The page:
Moving towards new adaptive pathways for the development and access to innovative medicines implies that real-world data (RWD) collected throughout the medicinal product life cycle is becoming increasingly important. Big data analytics on RWD can obtain new and powerful insights into medicines’ effectiveness. However, the healthcare ecosystem still faces many sector-specific challenges that hamper the use of big data analytics delivering real world evidence (RWE). We distinguish between exploratory (ExTE) and hypotheses-evaluating (HETE) studies testing treatment effectiveness in the real world. From our experience and in the context of the four V’s of data management, we show that to get meaningful results data Variety and Veracity are needed regardless of the type of study conducted. More so, for ExTE studies high data Volume is needed while for HETE studies high Velocity becomes essential. Next, we highlight what are needed within the biomedical big data ecosystem, being: (a) international data reusability; (b) real-time RWD processing information systems; and (c) longitudinal RWD. Finally, in an effort to manage the four V’s whilst respecting patient privacy laws we argue for the development of an underlying federated RWD infrastructure on a common data model, capable of bringing the centrally-conducted big data analysis to the de-centrally kept biomedical data.
    • Realizing new regional core competencies: establishing a customer-oriented SME network

      Vanhaverbeke, Wim (Entrepreneurship & Regional Development, 2001)
    • Rebranding as fuel for growth

      Haspeslagh, Philippe (Global Focus: the EFMD Business Magazine, 2012)
      Many companies have introduced the supply chain function in their organisation. Little attention, however, is devoted to the way the supply chain function is organised, e.g. the range of responsibilities it has, the position it occupies in the hierarchy and the skills it requires. The literature on this is scarce. This paper provides initial benchmarking data on company decisions regarding the roles and responsibilities of their supply chain managers and how the various supply chain tasks are coordinated and integrated. Our empirical study in the food, pharmaceutical, and chemical industries shows that differences in supply chain organisational structures are not random. We find that the way the supply chain function is organised seems to depend on the industry and its complexity and, we might speculate, on the strategy of the organisation. By highlighting and trying to explain these differences, we hope to raise top management awareness regarding the structuring options for their supply chain function and the importance of this issue for the organisation.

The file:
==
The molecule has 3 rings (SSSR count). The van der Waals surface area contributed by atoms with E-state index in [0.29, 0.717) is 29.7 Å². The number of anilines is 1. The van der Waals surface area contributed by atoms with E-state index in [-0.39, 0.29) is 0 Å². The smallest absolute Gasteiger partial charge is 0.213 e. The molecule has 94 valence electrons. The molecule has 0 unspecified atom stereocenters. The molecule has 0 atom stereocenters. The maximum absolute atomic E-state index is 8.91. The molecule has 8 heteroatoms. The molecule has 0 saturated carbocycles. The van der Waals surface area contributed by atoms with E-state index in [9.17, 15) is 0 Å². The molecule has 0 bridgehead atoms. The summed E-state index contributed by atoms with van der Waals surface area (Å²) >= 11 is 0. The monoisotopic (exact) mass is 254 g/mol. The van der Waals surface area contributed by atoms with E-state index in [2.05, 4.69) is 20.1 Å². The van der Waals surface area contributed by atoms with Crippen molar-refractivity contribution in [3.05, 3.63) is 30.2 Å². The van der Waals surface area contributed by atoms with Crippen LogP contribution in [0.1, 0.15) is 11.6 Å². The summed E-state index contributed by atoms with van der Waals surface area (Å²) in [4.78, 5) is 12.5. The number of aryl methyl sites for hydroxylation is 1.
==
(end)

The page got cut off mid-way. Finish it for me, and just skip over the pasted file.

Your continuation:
• Rebuilding Trust: A challenge for Corporate Governance and Audit

      Van den Berghe, Lutgart; Baelden, Tom (Accountancy en Bedrijfskunde, 2004)
    • A reconfigurable model for implementation in the closing phase of a wind turbines project construction

      Zohrebvandi, Shakib; Vanhoucke, Mario; Soltani, Roya; Javadi, Mehrdad (Engineering, Construction and Architectural Management, 2020)
      The purpose of this paper is to introduce a reconfigurable model that is a combination of a schedule model and a queuing system M/M/m/K to reduce the duration of the wind turbine construction project closure phase and reduce the project documentation waiting time in the queue.
    • Reconstructing nurse schedules: computational insights in the problem size parameters

      Maenhout, Broos; Vanhoucke, Mario (Omega - International Journal of Management Science, 2013)
      Managing nursing personnel properly is of critical importance as these resources comprise a vast share of the hospital's operational costs. The organisational support and the managerial policy decisions on the scheduling level are important determinants for the nurses' working conditions and the related quality of care. In this paper, we gain insights and understanding in the consequences and outcomes of various personnel re-rostering characteristics and strategies. We explore the boundaries of the time horizon and the nurse staffing size to consider for the nurse re-rostering problem based on computational experiments in a real-life problem environment.
    • Recurrent changes in the work environment, job resources and distress among nurses: a comparative cross-sectional survey

      Verhaeghe, Rik; Vlerick, Peter; De Backer, G.; Van Maele, G.; Gemmel, Paul (International Journal of Nursing Studies, 2008)